N05 A Systematic Review of Self-Management Intervention Study for Patients with Inflammatory Bowel Disease

Lizawa, M.(1);Hirose, L.(1);Tairaka, A.(1);Maya, N.(2);

(1)Takeda Pharmaceutical Company Limited., Japan Medical Office, Tokyo, Japan;(2)Mukogawa Women’s University, School of Nursing, Hyogo, Japan


Patients with inflammatory bowel disease (IBD) have to deal with abdominal symptoms for a long time because the disease often develops at a young age, and radical treatment has not been established. To prevent worsening of symptoms associated with IBD and delay the progression of the disease, and lead a better daily life, patients must self-manage in their daily lives. At this moment, it is not clear which kinds of self-management are effective for IBD patients. Therefore, we conducted a systematic literature review (SLR) to clarify the present status and efficacy of self-management for IBD patients and find out the effective methods of self-management intervention.


The SLR was conducted in accordance with the methods recommended by the Cochrane Collaboration Handbook7, to reduce the risk of bias and errors. The searches were performed in Embase, Medline, and Cochrane databases. Additionally, the PsychInfo and the cumulative index of nursing and allied health literature (CINAHL) databases were searched, and relevant articles were included as other sources. Abstracts and full texts were screened to select relevant articles based on the inclusion criteria. A quality assessment was undertaken by using the Cochrane risk of bias tool checklist.


Fifty studies met the inclusion criteria and were finally included in this review. In 31 studies, the overall population of IBD patients was included. Fourteen studies included only UC patients, 5 studies included only CD patients. Among 50 studies, 33 studies have statistically significant differences in the outcomes. We categorized the interventions and outcomes of all the studies based on Barlow’s study in 2002 and analyzed the efficacy of the intervention on the outcomes. The most common intervention was informational, subsequently management of psychological effects. The most common outcome was Inflammatory Bowel Disease Questionnaire (IBDQ). We found that psychological management and interventions related to problem-solving, goal setting, action plan, and coping skills had a positive effect on the body and psychology of IBD patients. There were six studies that investigated the effects of intervention by online medical care. Half of the online intervention showed an improvement in the use of medical services.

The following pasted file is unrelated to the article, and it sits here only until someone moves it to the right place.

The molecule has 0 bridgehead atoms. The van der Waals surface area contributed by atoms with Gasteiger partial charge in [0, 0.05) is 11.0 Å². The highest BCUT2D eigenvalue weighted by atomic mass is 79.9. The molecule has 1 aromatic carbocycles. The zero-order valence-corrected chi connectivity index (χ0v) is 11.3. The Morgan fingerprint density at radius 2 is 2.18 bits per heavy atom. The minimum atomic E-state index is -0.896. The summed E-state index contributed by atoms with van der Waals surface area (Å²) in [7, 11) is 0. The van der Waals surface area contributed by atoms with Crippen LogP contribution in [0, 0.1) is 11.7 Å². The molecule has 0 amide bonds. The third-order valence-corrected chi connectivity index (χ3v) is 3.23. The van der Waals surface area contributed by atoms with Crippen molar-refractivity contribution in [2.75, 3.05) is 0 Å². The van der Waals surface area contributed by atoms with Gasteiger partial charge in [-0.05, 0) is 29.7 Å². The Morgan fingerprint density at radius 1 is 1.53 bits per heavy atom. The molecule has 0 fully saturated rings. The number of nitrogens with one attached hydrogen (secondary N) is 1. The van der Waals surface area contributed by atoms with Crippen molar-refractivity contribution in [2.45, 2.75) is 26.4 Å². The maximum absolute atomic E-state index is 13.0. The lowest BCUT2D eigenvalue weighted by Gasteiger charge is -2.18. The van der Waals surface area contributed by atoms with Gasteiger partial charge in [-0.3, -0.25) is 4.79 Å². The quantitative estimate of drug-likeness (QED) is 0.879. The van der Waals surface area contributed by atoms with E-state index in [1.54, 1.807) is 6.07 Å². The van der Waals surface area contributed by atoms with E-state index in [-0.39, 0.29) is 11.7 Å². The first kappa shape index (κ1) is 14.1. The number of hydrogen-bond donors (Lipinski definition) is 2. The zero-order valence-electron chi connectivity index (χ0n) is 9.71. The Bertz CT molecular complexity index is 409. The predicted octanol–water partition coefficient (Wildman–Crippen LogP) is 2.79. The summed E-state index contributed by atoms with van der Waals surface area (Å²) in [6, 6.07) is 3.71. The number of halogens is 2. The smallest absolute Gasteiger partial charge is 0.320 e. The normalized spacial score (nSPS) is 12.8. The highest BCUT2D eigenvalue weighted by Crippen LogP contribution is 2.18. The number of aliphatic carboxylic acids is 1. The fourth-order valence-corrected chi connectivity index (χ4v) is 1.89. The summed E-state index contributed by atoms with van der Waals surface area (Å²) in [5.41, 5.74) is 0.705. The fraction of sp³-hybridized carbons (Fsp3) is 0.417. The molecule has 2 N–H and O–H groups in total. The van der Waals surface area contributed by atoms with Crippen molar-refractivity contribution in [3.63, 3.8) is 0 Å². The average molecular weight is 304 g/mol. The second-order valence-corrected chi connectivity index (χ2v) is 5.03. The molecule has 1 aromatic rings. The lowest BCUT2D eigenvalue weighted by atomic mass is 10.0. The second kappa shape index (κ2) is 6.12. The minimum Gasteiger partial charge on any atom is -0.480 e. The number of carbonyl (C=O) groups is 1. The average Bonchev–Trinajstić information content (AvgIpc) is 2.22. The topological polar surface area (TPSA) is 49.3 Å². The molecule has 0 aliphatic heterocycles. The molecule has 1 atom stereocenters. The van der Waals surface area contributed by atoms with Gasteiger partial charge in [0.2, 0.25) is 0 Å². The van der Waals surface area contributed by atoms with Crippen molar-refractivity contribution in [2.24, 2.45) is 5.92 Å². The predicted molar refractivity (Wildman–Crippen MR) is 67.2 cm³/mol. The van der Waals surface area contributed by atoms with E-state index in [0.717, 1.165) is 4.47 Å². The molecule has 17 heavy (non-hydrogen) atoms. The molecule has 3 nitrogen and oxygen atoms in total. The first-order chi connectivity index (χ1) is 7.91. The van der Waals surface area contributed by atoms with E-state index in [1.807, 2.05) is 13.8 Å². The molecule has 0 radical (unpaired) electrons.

It is important for IBD patients and health care providers to work together to share the problem, followed by setting goals and decide on an action plan. To succeed in this process, multidisciplinary collaboration is necessary and continuous support by health care providers will be meaningful for IBD patients.